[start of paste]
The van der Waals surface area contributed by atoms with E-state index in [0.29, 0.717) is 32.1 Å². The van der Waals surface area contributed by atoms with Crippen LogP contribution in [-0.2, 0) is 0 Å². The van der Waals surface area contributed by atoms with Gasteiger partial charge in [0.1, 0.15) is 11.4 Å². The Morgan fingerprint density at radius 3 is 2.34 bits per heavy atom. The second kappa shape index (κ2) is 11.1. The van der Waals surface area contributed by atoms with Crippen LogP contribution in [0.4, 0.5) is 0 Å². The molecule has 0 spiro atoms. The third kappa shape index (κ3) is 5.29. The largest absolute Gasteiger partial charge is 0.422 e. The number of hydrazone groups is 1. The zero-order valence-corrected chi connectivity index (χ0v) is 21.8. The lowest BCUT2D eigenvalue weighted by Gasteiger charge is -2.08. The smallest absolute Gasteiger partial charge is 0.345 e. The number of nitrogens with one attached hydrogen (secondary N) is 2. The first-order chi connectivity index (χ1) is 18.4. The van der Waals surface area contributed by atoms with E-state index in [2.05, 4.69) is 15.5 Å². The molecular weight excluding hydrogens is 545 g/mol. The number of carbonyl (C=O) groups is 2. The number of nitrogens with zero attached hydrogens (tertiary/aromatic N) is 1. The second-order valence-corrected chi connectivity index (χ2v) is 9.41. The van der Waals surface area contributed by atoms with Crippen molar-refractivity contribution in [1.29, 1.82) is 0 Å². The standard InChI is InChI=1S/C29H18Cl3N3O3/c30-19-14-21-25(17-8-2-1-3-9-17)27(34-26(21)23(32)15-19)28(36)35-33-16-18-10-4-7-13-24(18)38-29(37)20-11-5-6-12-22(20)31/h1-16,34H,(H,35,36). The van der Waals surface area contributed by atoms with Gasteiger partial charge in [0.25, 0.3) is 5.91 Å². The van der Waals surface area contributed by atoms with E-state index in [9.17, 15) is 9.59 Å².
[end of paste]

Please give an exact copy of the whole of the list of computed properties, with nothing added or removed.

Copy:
The van der Waals surface area contributed by atoms with E-state index in [0.29, 0.717) is 32.1 Å². The van der Waals surface area contributed by atoms with Crippen LogP contribution in [-0.2, 0) is 0 Å². The van der Waals surface area contributed by atoms with Gasteiger partial charge in [0.1, 0.15) is 11.4 Å². The Morgan fingerprint density at radius 3 is 2.34 bits per heavy atom. The second kappa shape index (κ2) is 11.1. The van der Waals surface area contributed by atoms with Crippen LogP contribution in [0.4, 0.5) is 0 Å². The molecule has 0 spiro atoms. The third kappa shape index (κ3) is 5.29. The largest absolute Gasteiger partial charge is 0.422 e. The number of hydrazone groups is 1. The zero-order valence-corrected chi connectivity index (χ0v) is 21.8. The lowest BCUT2D eigenvalue weighted by Gasteiger charge is -2.08. The smallest absolute Gasteiger partial charge is 0.345 e. The number of nitrogens with one attached hydrogen (secondary N) is 2. The first-order chi connectivity index (χ1) is 18.4. The van der Waals surface area contributed by atoms with E-state index in [2.05, 4.69) is 15.5 Å². The molecular weight excluding hydrogens is 545 g/mol. The number of carbonyl (C=O) groups is 2. The number of nitrogens with zero attached hydrogens (tertiary/aromatic N) is 1. The second-order valence-corrected chi connectivity index (χ2v) is 9.41. The van der Waals surface area contributed by atoms with Crippen molar-refractivity contribution in [1.29, 1.82) is 0 Å². The standard InChI is InChI=1S/C29H18Cl3N3O3/c30-19-14-21-25(17-8-2-1-3-9-17)27(34-26(21)23(32)15-19)28(36)35-33-16-18-10-4-7-13-24(18)38-29(37)20-11-5-6-12-22(20)31/h1-16,34H,(H,35,36). The van der Waals surface area contributed by atoms with Gasteiger partial charge in [0.25, 0.3) is 5.91 Å². The van der Waals surface area contributed by atoms with E-state index in [9.17, 15) is 9.59 Å².